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Copyright © 2018 Catholic News Service/U.S. Conference of Catholic Bishops. www.catholicnews.com. All rights reserved. Republishing or redistributing of CNS content, including by framing or similar means without prior permission, is prohibited. You may link to stories on our public site. This copy is for your personal, non-commercial use only. To request permission for republishing or redistributing of CNS content, please contact permissions at cns@catholicnews.com.

Confessors should seek to bring penitents closer to Jesus, pope says

Fri, 03/09/2018 - 10:25am

By Carol Glatz

VATICAN CITY (CNS) -- A good confessor is a good listener, Pope Francis said.

By truly listening to the penitent during confession, "we listen to Jesus himself, poor and humble; by listening to the Holy Spirit, we put ourselves in attentive obedience, becoming listeners of the Word" in order to know what God wants to be done, he said.

This is how priests can offer "the greatest service" to all penitents, especially the young, because "we put them in touch with Jesus himself," he said March 9.

The pope spoke to hundreds of confessors and other participants attending an annual course on the sacrament of reconciliation, sponsored by the Apostolic Penitentiary, a Vatican court that handles issues related to the absolution of sin.

He warned confessors to avoid the temptation of becoming "masters" over other people's consciences, especially the young, who are very easily influenced.

A confessor must never forget his is not the source of mercy or grace, but he is, however, an "indispensable instrument, but always just an instrument," the pope said.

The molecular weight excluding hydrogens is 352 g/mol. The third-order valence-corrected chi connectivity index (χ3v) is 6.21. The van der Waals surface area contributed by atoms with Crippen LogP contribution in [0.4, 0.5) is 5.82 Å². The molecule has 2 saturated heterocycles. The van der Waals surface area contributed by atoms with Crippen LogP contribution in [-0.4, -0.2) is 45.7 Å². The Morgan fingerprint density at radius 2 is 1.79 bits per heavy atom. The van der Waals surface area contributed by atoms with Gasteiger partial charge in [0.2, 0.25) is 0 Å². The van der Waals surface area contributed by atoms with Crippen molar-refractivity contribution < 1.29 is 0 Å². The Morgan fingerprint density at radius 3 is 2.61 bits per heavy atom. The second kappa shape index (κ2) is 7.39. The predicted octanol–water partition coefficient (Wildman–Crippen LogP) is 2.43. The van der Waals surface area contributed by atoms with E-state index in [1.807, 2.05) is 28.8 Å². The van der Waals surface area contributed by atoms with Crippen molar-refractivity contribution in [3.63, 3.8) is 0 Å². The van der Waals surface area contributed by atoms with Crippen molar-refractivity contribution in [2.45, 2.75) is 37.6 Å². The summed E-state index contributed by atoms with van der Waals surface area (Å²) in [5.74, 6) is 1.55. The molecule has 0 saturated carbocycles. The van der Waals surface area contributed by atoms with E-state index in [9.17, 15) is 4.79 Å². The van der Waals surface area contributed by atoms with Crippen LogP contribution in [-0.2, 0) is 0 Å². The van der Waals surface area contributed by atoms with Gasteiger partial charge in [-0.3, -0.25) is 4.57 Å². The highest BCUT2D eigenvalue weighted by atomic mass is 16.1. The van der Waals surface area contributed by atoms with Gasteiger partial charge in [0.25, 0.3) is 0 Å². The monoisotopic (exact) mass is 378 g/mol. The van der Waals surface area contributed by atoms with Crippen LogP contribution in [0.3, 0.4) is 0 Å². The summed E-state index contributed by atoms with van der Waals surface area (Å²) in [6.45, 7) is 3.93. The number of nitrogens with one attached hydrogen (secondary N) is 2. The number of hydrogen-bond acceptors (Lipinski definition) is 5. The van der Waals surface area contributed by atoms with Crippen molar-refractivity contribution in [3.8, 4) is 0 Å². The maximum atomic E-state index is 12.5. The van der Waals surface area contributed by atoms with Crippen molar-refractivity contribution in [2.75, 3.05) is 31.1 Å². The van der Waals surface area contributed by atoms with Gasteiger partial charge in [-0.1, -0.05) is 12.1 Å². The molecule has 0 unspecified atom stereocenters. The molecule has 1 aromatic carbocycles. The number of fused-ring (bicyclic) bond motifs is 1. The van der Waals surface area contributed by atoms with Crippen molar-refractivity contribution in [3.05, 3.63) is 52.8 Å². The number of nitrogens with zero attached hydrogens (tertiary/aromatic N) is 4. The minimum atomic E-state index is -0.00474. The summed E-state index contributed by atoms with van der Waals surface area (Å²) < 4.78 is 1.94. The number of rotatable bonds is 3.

Being a conduit between the Holy Spirit and the penitent does not diminish this ministry, rather it leads to its fulfillment, he said.

The more the priest "disappears and Christ, the supreme and eternal priest, appears more clearly," the more the priest fulfills his vocation as "unprofitable servants."

In light of the October Synod of Bishops on young people, faith and vocational discernment, the course this year looked at the relationship between the sacrament of reconciliation and helping others discern their vocation.

The pope said young people should be able to hear what God is saying to them, both in their own conscience and by listening to the word. To achieve this, young people need wise accompaniment by a confessor, he added.

With priest and penitent both prayerfully listening to God's will, confession can become an occasion for discovering God's plan for the individual, he said. Vocations, he added, are never about what form they take, but are about building a life-giving and inseparable relationship with Jesus.

The pope asked confessors to be witnesses of mercy, "humble listeners of young people and of God's will for them; always be respectful of the conscience and freedom of those who come to the confessional, because God himself loves their freedom."

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Copyright © 2018 Catholic News Service/U.S. Conference of Catholic Bishops. www.catholicnews.com. All rights reserved. Republishing or redistributing of CNS content, including by framing or similar means without prior permission, is prohibited. You may link to stories on our public site. This copy is for your personal, non-commercial use only. To request permission for republishing or redistributing of CNS content, please contact permissions at cns@catholicnews.com.

Sisters minister to intellectually disabled people, offer catechesis

Thu, 03/08/2018 - 2:05pm

IMAGE: CNS photo/courtesy Daughters of St. Mary of Providence

By Joseph Albino

SYRACUSE. N.Y. (CNS) -- In the nautical world, a "spar" is the straight pole used to support the sails and rigging of a ship.

In the world of faith and the ministry of the Daughters of St. Mary of Providence in the Syracuse Diocese, SPAR is the support offered to Catholics with intellectual disabilities to help them to recognize the presence of God in their daily lives and to act in light of the Gospel message.